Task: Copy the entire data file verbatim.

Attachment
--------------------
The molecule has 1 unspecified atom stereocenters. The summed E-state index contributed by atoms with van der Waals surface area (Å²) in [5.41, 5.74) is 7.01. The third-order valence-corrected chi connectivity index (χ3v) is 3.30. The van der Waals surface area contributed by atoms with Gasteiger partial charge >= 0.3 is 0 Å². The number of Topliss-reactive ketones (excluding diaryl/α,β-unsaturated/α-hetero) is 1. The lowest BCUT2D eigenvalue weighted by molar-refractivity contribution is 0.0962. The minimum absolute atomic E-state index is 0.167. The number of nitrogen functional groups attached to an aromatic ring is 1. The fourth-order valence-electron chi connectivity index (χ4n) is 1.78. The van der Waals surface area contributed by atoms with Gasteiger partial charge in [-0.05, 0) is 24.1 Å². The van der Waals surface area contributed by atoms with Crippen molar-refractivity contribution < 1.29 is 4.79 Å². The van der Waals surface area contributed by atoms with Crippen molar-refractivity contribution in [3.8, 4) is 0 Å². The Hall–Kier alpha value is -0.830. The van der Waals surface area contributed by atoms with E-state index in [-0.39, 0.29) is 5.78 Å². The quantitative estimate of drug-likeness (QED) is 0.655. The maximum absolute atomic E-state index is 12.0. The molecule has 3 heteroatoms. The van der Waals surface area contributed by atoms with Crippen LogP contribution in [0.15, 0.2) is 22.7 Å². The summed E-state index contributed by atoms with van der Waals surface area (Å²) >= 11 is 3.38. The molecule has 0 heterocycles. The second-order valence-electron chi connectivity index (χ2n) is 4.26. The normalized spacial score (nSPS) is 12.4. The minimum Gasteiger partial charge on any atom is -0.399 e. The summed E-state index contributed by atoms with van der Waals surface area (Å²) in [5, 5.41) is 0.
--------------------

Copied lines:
The molecule has 1 unspecified atom stereocenters. The summed E-state index contributed by atoms with van der Waals surface area (Å²) in [5.41, 5.74) is 7.01. The third-order valence-corrected chi connectivity index (χ3v) is 3.30. The van der Waals surface area contributed by atoms with Gasteiger partial charge >= 0.3 is 0 Å². The number of Topliss-reactive ketones (excluding diaryl/α,β-unsaturated/α-hetero) is 1. The lowest BCUT2D eigenvalue weighted by molar-refractivity contribution is 0.0962. The minimum absolute atomic E-state index is 0.167. The number of nitrogen functional groups attached to an aromatic ring is 1. The fourth-order valence-electron chi connectivity index (χ4n) is 1.78. The van der Waals surface area contributed by atoms with Gasteiger partial charge in [-0.05, 0) is 24.1 Å². The van der Waals surface area contributed by atoms with Crippen molar-refractivity contribution < 1.29 is 4.79 Å². The van der Waals surface area contributed by atoms with Crippen molar-refractivity contribution in [3.8, 4) is 0 Å². The Hall–Kier alpha value is -0.830. The van der Waals surface area contributed by atoms with E-state index in [-0.39, 0.29) is 5.78 Å². The quantitative estimate of drug-likeness (QED) is 0.655. The maximum absolute atomic E-state index is 12.0. The molecule has 3 heteroatoms. The van der Waals surface area contributed by atoms with Crippen LogP contribution in [0.15, 0.2) is 22.7 Å². The summed E-state index contributed by atoms with van der Waals surface area (Å²) >= 11 is 3.38. The molecule has 0 heterocycles. The second-order valence-electron chi connectivity index (χ2n) is 4.26. The normalized spacial score (nSPS) is 12.4. The minimum Gasteiger partial charge on any atom is -0.399 e. The summed E-state index contributed by atoms with van der Waals surface area (Å²) in [5, 5.41) is 0.